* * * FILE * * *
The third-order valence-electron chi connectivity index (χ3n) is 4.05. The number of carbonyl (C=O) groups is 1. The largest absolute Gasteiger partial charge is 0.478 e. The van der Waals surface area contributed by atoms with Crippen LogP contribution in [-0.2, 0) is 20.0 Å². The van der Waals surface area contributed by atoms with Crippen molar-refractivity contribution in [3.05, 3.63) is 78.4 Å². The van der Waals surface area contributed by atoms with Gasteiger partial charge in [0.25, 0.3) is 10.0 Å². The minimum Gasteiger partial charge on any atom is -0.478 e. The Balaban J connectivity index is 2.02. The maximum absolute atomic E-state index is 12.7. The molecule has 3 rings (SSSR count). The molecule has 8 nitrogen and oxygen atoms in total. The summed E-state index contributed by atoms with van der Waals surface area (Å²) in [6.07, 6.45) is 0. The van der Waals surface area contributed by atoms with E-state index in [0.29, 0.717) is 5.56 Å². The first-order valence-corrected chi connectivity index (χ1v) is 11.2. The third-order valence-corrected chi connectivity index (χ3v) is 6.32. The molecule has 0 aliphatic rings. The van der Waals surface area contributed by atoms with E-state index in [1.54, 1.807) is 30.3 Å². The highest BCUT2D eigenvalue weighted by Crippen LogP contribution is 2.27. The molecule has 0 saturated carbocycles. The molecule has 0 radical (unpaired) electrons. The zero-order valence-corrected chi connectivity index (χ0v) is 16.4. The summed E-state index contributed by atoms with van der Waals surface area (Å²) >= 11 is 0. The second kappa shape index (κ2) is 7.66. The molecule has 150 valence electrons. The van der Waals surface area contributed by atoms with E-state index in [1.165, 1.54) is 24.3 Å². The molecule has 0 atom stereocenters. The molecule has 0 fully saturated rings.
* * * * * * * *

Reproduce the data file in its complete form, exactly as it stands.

The third-order valence-electron chi connectivity index (χ3n) is 4.05. The number of carbonyl (C=O) groups is 1. The largest absolute Gasteiger partial charge is 0.478 e. The van der Waals surface area contributed by atoms with Crippen LogP contribution in [-0.2, 0) is 20.0 Å². The van der Waals surface area contributed by atoms with Crippen molar-refractivity contribution in [3.05, 3.63) is 78.4 Å². The van der Waals surface area contributed by atoms with Gasteiger partial charge in [0.25, 0.3) is 10.0 Å². The minimum Gasteiger partial charge on any atom is -0.478 e. The Balaban J connectivity index is 2.02. The maximum absolute atomic E-state index is 12.7. The molecule has 3 rings (SSSR count). The molecule has 8 nitrogen and oxygen atoms in total. The summed E-state index contributed by atoms with van der Waals surface area (Å²) in [6.07, 6.45) is 0. The van der Waals surface area contributed by atoms with E-state index in [0.29, 0.717) is 5.56 Å². The first-order valence-corrected chi connectivity index (χ1v) is 11.2. The third-order valence-corrected chi connectivity index (χ3v) is 6.32. The molecule has 0 aliphatic rings. The van der Waals surface area contributed by atoms with E-state index in [1.54, 1.807) is 30.3 Å². The highest BCUT2D eigenvalue weighted by Crippen LogP contribution is 2.27. The molecule has 0 saturated carbocycles. The molecule has 0 radical (unpaired) electrons. The zero-order valence-corrected chi connectivity index (χ0v) is 16.4. The summed E-state index contributed by atoms with van der Waals surface area (Å²) >= 11 is 0. The second kappa shape index (κ2) is 7.66. The molecule has 150 valence electrons. The van der Waals surface area contributed by atoms with E-state index in [1.165, 1.54) is 24.3 Å². The molecule has 0 atom stereocenters. The molecule has 0 fully saturated rings.